Toyota Camry Super Bowl 2012 Commercial – Reinvented!

Artist: Richard Strauss
Song in Commercial: Sunrise (from 2001: A Space Odyssey)

2001: Music from the Films of Stanley Kubrick - The City of Prague Philharmonic Orchestra

More Toyota Camry Commercials

2012 Toyota Camry Commercial Description

2012 Toyota Camry Super Bowl commercial talks about reinventing the Toyota Camry. The voiceover talks while the music playing in the background is from the movie 2001: A Space Odyssey. The ad shows funny examples of how Toyota has decided to keep reinventing after they finished reinventing the Toyota Camry. These innovations are:

  • A couch made of bikini girls (or guys)
  • A police officer that doubles as a masseuse
  • Babies no longer poop and are also time machines
  • Made the DMV nicer by adding miniature golf and ice cream
  • Eliminated blender noise to only playing music by Lionel Richie
  • Plants now fight crime
  • Curtains are now made of pizza
  • Rain makes you skinny

We also hear a little bit of the song “All Night Long” by Lionel Richie. The song is coming from the blender. So there are actually two songs in this commercial.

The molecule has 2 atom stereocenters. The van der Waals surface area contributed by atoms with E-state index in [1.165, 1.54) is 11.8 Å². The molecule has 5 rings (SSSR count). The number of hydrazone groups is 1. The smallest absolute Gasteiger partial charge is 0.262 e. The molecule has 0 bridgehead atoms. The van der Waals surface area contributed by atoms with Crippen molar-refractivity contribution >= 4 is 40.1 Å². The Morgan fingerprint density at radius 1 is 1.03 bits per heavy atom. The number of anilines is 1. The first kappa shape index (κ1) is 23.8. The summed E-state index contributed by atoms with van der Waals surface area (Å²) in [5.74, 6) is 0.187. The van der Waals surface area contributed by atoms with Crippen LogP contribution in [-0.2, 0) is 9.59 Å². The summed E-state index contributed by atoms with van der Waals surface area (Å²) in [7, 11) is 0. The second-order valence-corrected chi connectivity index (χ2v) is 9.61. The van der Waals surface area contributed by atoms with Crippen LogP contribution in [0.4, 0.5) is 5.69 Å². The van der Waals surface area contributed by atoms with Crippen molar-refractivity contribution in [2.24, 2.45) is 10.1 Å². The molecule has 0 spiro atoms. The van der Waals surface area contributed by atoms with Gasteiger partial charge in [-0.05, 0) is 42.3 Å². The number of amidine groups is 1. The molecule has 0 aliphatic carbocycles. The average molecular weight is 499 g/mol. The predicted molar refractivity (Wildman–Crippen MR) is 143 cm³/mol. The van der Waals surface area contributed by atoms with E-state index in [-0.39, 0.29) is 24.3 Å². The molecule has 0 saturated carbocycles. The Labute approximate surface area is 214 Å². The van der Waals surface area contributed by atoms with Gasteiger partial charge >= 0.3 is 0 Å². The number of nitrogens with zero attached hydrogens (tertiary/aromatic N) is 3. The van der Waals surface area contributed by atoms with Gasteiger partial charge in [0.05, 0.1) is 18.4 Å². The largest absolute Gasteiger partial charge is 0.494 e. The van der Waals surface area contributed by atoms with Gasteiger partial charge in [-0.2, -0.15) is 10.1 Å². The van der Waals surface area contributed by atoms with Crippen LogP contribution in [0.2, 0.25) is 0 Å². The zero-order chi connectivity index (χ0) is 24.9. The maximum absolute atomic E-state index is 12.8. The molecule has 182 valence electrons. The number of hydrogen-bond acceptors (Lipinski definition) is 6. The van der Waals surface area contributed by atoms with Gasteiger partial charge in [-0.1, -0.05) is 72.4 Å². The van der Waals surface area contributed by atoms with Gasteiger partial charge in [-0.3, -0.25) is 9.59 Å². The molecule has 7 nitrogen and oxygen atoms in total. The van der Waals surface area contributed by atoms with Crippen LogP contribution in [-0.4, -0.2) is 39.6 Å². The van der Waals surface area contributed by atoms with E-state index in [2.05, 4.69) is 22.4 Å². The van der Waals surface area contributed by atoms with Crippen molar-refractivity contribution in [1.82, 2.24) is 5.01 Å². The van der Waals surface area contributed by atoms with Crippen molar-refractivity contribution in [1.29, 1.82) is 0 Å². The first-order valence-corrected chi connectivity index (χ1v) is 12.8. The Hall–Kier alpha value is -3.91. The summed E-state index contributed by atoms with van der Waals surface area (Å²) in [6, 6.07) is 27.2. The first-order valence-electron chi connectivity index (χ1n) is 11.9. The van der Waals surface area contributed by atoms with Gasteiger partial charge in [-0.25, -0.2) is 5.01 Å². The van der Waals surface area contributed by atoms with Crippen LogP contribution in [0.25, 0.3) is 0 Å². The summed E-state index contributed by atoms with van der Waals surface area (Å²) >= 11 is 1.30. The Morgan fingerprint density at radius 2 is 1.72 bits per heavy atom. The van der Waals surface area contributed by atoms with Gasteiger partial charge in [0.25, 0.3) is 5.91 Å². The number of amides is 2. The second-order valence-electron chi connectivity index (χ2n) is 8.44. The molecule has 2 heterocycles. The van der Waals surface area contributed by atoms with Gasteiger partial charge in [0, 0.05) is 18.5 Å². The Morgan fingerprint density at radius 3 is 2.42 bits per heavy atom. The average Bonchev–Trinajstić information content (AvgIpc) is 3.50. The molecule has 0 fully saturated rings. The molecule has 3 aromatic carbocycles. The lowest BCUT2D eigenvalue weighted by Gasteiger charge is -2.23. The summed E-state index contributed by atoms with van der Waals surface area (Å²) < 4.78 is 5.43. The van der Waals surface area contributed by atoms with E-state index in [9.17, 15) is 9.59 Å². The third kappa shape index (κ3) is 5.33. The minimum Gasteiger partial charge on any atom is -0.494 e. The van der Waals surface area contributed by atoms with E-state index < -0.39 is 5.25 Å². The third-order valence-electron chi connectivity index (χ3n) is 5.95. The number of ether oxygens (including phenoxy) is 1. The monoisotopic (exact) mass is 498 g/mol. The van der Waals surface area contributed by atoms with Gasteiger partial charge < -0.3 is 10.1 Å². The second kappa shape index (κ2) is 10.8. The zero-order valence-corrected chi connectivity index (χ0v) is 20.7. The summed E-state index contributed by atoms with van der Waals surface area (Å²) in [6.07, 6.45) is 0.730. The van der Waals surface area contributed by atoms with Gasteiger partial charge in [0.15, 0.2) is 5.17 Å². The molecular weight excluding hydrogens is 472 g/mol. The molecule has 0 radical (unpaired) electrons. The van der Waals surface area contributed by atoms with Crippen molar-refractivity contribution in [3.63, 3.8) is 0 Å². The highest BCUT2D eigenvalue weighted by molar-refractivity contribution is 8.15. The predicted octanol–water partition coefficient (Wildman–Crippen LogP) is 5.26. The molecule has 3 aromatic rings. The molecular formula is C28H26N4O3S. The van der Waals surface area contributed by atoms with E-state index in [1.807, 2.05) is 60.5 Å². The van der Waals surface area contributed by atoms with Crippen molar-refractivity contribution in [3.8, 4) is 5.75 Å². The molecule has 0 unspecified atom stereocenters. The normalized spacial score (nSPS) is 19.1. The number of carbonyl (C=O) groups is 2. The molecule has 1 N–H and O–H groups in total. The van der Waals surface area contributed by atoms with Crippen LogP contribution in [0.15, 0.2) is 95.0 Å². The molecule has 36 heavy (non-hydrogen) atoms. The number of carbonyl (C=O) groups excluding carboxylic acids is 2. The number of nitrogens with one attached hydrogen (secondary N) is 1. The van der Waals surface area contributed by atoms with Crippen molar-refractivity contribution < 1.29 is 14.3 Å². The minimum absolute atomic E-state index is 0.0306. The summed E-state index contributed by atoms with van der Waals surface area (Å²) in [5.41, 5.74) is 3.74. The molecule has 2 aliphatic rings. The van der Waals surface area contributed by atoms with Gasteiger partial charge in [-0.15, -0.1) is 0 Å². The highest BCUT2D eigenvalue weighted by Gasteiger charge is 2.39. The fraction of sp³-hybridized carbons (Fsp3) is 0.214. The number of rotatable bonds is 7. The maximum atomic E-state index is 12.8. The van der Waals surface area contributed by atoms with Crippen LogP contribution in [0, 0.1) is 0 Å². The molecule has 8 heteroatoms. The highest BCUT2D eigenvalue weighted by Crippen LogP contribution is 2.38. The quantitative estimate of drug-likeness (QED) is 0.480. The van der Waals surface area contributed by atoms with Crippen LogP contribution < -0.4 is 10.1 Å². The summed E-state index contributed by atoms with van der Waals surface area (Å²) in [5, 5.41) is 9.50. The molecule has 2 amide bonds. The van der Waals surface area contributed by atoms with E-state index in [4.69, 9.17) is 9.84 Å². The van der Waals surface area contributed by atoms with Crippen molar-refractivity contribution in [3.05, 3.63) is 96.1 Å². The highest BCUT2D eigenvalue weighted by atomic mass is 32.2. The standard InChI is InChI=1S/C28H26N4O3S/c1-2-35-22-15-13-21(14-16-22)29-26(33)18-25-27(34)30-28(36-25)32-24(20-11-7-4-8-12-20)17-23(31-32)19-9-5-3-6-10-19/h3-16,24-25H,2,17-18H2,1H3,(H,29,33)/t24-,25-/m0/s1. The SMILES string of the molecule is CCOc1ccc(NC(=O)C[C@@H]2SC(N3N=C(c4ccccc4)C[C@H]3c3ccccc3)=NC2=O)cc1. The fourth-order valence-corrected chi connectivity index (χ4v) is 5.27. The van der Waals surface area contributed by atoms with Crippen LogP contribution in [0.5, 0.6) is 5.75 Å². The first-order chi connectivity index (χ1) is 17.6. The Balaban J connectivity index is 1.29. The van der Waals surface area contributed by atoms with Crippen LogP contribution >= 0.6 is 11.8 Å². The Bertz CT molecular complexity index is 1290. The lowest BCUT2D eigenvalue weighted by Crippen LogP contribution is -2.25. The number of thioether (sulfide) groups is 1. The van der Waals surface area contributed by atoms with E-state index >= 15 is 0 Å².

Voiceover says:

After reinventing the Toyota Camry, we decided to keep reinventing. This is the reinvented couch. It also comes in “Men”. This is the reinvented police officer. He is also a masseuse. This is the reinvented baby, it doesn’t poop. It is also a time machine. The reinvented DMV, it’s a little nicer. The reinvented blender, it plays Lionel Richie. The reinvented plant, it fights crime. Reinvented curtains, they are made of pizza. This is reinvented rain, it makes you skinny. And this is the reinvented Toyota Camry, available with everything you could possibly want. You’re welcome.

More About Song In Commercial

This song is more commonly known as “Sunrise”, mainly because of it’s place where it’s used in the movie 2001: A Space Odyssey. It is used at the point where the apes first successfully use a tool (a weapon) and come one step closer to humanity. The song is part of a larger piece known as “Also sprach Zarathustra”, which in English means “Thus Spoke Zarathustra”. It’s first performance was in 1896, and the opening part was called “Sunrise”.

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